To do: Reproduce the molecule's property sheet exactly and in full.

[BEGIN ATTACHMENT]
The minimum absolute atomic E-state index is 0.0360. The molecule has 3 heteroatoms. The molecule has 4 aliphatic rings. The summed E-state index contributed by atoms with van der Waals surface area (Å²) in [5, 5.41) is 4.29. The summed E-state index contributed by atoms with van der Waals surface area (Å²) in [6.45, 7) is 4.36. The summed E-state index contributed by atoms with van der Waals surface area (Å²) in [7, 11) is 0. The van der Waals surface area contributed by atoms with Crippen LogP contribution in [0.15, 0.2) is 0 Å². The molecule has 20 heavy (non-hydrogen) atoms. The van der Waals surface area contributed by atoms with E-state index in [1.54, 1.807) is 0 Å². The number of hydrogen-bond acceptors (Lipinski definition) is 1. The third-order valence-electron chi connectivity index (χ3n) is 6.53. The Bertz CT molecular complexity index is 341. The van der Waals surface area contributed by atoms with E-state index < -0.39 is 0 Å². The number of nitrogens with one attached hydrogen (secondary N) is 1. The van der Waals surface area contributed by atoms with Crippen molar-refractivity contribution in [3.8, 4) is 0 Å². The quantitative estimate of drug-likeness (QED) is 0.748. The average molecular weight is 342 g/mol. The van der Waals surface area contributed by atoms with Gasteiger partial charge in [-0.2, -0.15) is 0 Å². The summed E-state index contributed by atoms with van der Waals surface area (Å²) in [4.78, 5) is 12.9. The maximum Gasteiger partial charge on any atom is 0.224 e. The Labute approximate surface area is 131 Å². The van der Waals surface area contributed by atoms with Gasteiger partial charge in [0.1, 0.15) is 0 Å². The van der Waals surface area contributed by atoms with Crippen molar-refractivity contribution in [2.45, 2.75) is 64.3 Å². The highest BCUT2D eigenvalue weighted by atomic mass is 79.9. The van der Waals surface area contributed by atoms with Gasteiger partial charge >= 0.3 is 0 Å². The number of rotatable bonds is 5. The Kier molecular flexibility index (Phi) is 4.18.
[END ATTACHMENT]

The minimum absolute atomic E-state index is 0.0360. The molecule has 3 heteroatoms. The molecule has 4 aliphatic rings. The summed E-state index contributed by atoms with van der Waals surface area (Å²) in [5, 5.41) is 4.29. The summed E-state index contributed by atoms with van der Waals surface area (Å²) in [6.45, 7) is 4.36. The summed E-state index contributed by atoms with van der Waals surface area (Å²) in [7, 11) is 0. The van der Waals surface area contributed by atoms with Crippen LogP contribution in [0.15, 0.2) is 0 Å². The molecule has 20 heavy (non-hydrogen) atoms. The van der Waals surface area contributed by atoms with E-state index in [1.54, 1.807) is 0 Å². The number of hydrogen-bond acceptors (Lipinski definition) is 1. The third-order valence-electron chi connectivity index (χ3n) is 6.53. The Bertz CT molecular complexity index is 341. The van der Waals surface area contributed by atoms with E-state index < -0.39 is 0 Å². The number of nitrogens with one attached hydrogen (secondary N) is 1. The van der Waals surface area contributed by atoms with Crippen molar-refractivity contribution in [3.8, 4) is 0 Å². The quantitative estimate of drug-likeness (QED) is 0.748. The average molecular weight is 342 g/mol. The van der Waals surface area contributed by atoms with Gasteiger partial charge in [-0.2, -0.15) is 0 Å². The summed E-state index contributed by atoms with van der Waals surface area (Å²) in [4.78, 5) is 12.9. The maximum Gasteiger partial charge on any atom is 0.224 e. The Labute approximate surface area is 131 Å². The van der Waals surface area contributed by atoms with Gasteiger partial charge in [0.1, 0.15) is 0 Å². The van der Waals surface area contributed by atoms with Crippen molar-refractivity contribution in [2.45, 2.75) is 64.3 Å². The highest BCUT2D eigenvalue weighted by atomic mass is 79.9. The van der Waals surface area contributed by atoms with Gasteiger partial charge >= 0.3 is 0 Å². The number of rotatable bonds is 5. The Kier molecular flexibility index (Phi) is 4.18.